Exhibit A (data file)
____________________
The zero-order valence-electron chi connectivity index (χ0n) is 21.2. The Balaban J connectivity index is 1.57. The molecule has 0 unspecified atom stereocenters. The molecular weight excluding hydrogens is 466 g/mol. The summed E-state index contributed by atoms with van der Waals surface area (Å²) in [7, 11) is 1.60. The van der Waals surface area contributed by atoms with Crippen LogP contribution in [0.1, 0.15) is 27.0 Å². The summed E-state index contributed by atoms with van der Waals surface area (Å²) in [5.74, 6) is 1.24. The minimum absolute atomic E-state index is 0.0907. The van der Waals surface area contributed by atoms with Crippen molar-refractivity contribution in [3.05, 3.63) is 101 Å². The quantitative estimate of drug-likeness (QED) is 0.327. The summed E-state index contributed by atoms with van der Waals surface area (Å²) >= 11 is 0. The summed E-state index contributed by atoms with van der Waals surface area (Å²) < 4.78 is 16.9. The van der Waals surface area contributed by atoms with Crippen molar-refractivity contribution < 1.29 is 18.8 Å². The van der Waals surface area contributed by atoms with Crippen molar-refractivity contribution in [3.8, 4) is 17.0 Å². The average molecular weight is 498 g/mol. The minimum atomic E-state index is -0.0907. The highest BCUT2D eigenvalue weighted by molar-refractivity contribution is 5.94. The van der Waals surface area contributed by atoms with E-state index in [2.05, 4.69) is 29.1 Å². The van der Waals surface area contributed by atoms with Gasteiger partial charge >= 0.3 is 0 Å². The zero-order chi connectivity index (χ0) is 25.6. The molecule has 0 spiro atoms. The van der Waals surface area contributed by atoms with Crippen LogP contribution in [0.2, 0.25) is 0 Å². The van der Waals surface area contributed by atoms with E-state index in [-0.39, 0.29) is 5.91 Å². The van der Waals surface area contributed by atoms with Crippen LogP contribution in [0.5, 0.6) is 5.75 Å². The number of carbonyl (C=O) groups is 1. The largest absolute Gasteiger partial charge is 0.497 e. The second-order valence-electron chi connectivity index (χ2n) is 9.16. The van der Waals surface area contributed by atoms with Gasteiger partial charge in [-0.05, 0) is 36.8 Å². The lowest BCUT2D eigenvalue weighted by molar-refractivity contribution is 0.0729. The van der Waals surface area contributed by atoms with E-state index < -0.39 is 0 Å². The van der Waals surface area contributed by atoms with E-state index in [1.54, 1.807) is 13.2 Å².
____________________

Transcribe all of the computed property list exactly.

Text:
The zero-order valence-electron chi connectivity index (χ0n) is 21.2. The Balaban J connectivity index is 1.57. The molecule has 0 unspecified atom stereocenters. The molecular weight excluding hydrogens is 466 g/mol. The summed E-state index contributed by atoms with van der Waals surface area (Å²) in [7, 11) is 1.60. The van der Waals surface area contributed by atoms with Crippen LogP contribution in [0.1, 0.15) is 27.0 Å². The summed E-state index contributed by atoms with van der Waals surface area (Å²) in [5.74, 6) is 1.24. The minimum absolute atomic E-state index is 0.0907. The van der Waals surface area contributed by atoms with Crippen molar-refractivity contribution in [3.05, 3.63) is 101 Å². The quantitative estimate of drug-likeness (QED) is 0.327. The summed E-state index contributed by atoms with van der Waals surface area (Å²) >= 11 is 0. The summed E-state index contributed by atoms with van der Waals surface area (Å²) < 4.78 is 16.9. The van der Waals surface area contributed by atoms with Crippen molar-refractivity contribution < 1.29 is 18.8 Å². The van der Waals surface area contributed by atoms with Crippen molar-refractivity contribution in [3.8, 4) is 17.0 Å². The average molecular weight is 498 g/mol. The minimum atomic E-state index is -0.0907. The highest BCUT2D eigenvalue weighted by molar-refractivity contribution is 5.94. The van der Waals surface area contributed by atoms with E-state index in [2.05, 4.69) is 29.1 Å². The van der Waals surface area contributed by atoms with Gasteiger partial charge >= 0.3 is 0 Å². The zero-order chi connectivity index (χ0) is 25.6. The molecule has 0 spiro atoms. The van der Waals surface area contributed by atoms with Crippen LogP contribution in [0.2, 0.25) is 0 Å². The van der Waals surface area contributed by atoms with E-state index in [-0.39, 0.29) is 5.91 Å². The van der Waals surface area contributed by atoms with Crippen LogP contribution in [0.5, 0.6) is 5.75 Å². The number of carbonyl (C=O) groups is 1. The largest absolute Gasteiger partial charge is 0.497 e. The second-order valence-electron chi connectivity index (χ2n) is 9.16. The van der Waals surface area contributed by atoms with Gasteiger partial charge in [-0.05, 0) is 36.8 Å². The lowest BCUT2D eigenvalue weighted by molar-refractivity contribution is 0.0729. The van der Waals surface area contributed by atoms with E-state index < -0.39 is 0 Å². The van der Waals surface area contributed by atoms with E-state index in [1.54, 1.807) is 13.2 Å².